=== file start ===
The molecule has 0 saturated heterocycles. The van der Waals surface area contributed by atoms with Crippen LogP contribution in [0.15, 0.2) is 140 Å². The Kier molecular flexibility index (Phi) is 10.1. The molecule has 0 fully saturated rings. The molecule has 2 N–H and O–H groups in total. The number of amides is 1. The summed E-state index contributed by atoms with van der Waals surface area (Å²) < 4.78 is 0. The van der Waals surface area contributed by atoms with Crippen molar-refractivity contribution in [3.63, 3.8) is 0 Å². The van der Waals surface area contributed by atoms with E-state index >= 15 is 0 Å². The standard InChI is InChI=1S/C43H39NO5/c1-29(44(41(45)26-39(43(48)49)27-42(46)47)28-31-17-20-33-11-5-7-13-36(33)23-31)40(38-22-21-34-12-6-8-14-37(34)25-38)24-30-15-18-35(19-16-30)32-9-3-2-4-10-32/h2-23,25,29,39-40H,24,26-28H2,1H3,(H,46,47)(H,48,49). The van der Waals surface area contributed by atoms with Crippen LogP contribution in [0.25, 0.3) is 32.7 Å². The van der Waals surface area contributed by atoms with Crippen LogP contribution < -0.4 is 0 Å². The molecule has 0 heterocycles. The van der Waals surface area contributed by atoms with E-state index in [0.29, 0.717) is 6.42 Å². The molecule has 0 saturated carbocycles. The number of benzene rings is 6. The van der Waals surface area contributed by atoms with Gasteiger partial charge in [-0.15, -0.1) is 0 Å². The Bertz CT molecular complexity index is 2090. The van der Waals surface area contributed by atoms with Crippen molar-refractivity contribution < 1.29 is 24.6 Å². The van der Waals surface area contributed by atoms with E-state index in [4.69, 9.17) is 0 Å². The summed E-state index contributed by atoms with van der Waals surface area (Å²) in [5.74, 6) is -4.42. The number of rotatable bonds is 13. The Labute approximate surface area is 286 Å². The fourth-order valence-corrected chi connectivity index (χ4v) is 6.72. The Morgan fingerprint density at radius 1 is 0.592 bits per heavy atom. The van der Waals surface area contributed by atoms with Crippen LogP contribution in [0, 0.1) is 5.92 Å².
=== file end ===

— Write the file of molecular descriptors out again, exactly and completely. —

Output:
The molecule has 0 saturated heterocycles. The van der Waals surface area contributed by atoms with Crippen LogP contribution in [0.15, 0.2) is 140 Å². The Kier molecular flexibility index (Phi) is 10.1. The molecule has 0 fully saturated rings. The molecule has 2 N–H and O–H groups in total. The number of amides is 1. The summed E-state index contributed by atoms with van der Waals surface area (Å²) < 4.78 is 0. The van der Waals surface area contributed by atoms with Crippen molar-refractivity contribution in [3.63, 3.8) is 0 Å². The van der Waals surface area contributed by atoms with E-state index >= 15 is 0 Å². The standard InChI is InChI=1S/C43H39NO5/c1-29(44(41(45)26-39(43(48)49)27-42(46)47)28-31-17-20-33-11-5-7-13-36(33)23-31)40(38-22-21-34-12-6-8-14-37(34)25-38)24-30-15-18-35(19-16-30)32-9-3-2-4-10-32/h2-23,25,29,39-40H,24,26-28H2,1H3,(H,46,47)(H,48,49). The van der Waals surface area contributed by atoms with Crippen LogP contribution in [0.25, 0.3) is 32.7 Å². The van der Waals surface area contributed by atoms with Crippen LogP contribution < -0.4 is 0 Å². The molecule has 0 heterocycles. The van der Waals surface area contributed by atoms with E-state index in [0.29, 0.717) is 6.42 Å². The molecule has 0 saturated carbocycles. The number of benzene rings is 6. The van der Waals surface area contributed by atoms with Gasteiger partial charge in [-0.15, -0.1) is 0 Å². The Bertz CT molecular complexity index is 2090. The van der Waals surface area contributed by atoms with Crippen molar-refractivity contribution < 1.29 is 24.6 Å². The van der Waals surface area contributed by atoms with E-state index in [4.69, 9.17) is 0 Å². The summed E-state index contributed by atoms with van der Waals surface area (Å²) in [5.74, 6) is -4.42. The number of rotatable bonds is 13. The Labute approximate surface area is 286 Å². The fourth-order valence-corrected chi connectivity index (χ4v) is 6.72. The Morgan fingerprint density at radius 1 is 0.592 bits per heavy atom. The van der Waals surface area contributed by atoms with Crippen LogP contribution in [0, 0.1) is 5.92 Å².